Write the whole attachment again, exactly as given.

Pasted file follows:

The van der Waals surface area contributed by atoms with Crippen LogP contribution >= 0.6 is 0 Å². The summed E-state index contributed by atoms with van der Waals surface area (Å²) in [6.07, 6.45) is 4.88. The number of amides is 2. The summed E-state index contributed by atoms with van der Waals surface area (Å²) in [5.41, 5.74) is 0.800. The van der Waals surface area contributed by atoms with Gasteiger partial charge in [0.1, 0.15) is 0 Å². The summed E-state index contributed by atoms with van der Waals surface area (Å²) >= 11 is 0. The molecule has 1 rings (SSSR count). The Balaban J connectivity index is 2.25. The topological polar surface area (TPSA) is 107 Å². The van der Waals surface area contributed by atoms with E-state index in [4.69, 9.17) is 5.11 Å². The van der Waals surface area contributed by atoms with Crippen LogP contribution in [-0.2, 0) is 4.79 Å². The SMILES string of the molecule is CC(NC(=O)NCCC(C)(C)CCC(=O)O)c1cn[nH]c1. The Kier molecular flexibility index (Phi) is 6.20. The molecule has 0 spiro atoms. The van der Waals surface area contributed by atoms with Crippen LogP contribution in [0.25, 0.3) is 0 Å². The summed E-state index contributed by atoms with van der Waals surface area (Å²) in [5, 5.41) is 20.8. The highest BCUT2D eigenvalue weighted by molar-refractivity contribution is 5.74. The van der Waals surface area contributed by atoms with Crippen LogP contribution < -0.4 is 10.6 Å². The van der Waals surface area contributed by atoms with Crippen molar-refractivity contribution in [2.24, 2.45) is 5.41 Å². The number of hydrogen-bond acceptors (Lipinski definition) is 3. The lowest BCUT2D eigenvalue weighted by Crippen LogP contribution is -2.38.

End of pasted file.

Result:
The van der Waals surface area contributed by atoms with Crippen LogP contribution >= 0.6 is 0 Å². The summed E-state index contributed by atoms with van der Waals surface area (Å²) in [6.07, 6.45) is 4.88. The number of amides is 2. The summed E-state index contributed by atoms with van der Waals surface area (Å²) in [5.41, 5.74) is 0.800. The van der Waals surface area contributed by atoms with Gasteiger partial charge in [0.1, 0.15) is 0 Å². The summed E-state index contributed by atoms with van der Waals surface area (Å²) >= 11 is 0. The molecule has 1 rings (SSSR count). The Balaban J connectivity index is 2.25. The topological polar surface area (TPSA) is 107 Å². The van der Waals surface area contributed by atoms with E-state index in [4.69, 9.17) is 5.11 Å². The van der Waals surface area contributed by atoms with Crippen LogP contribution in [-0.2, 0) is 4.79 Å². The SMILES string of the molecule is CC(NC(=O)NCCC(C)(C)CCC(=O)O)c1cn[nH]c1. The Kier molecular flexibility index (Phi) is 6.20. The molecule has 0 spiro atoms. The van der Waals surface area contributed by atoms with Crippen LogP contribution in [0.25, 0.3) is 0 Å². The summed E-state index contributed by atoms with van der Waals surface area (Å²) in [5, 5.41) is 20.8. The highest BCUT2D eigenvalue weighted by molar-refractivity contribution is 5.74. The van der Waals surface area contributed by atoms with Crippen LogP contribution < -0.4 is 10.6 Å². The van der Waals surface area contributed by atoms with Crippen molar-refractivity contribution in [2.24, 2.45) is 5.41 Å². The number of hydrogen-bond acceptors (Lipinski definition) is 3. The lowest BCUT2D eigenvalue weighted by Crippen LogP contribution is -2.38.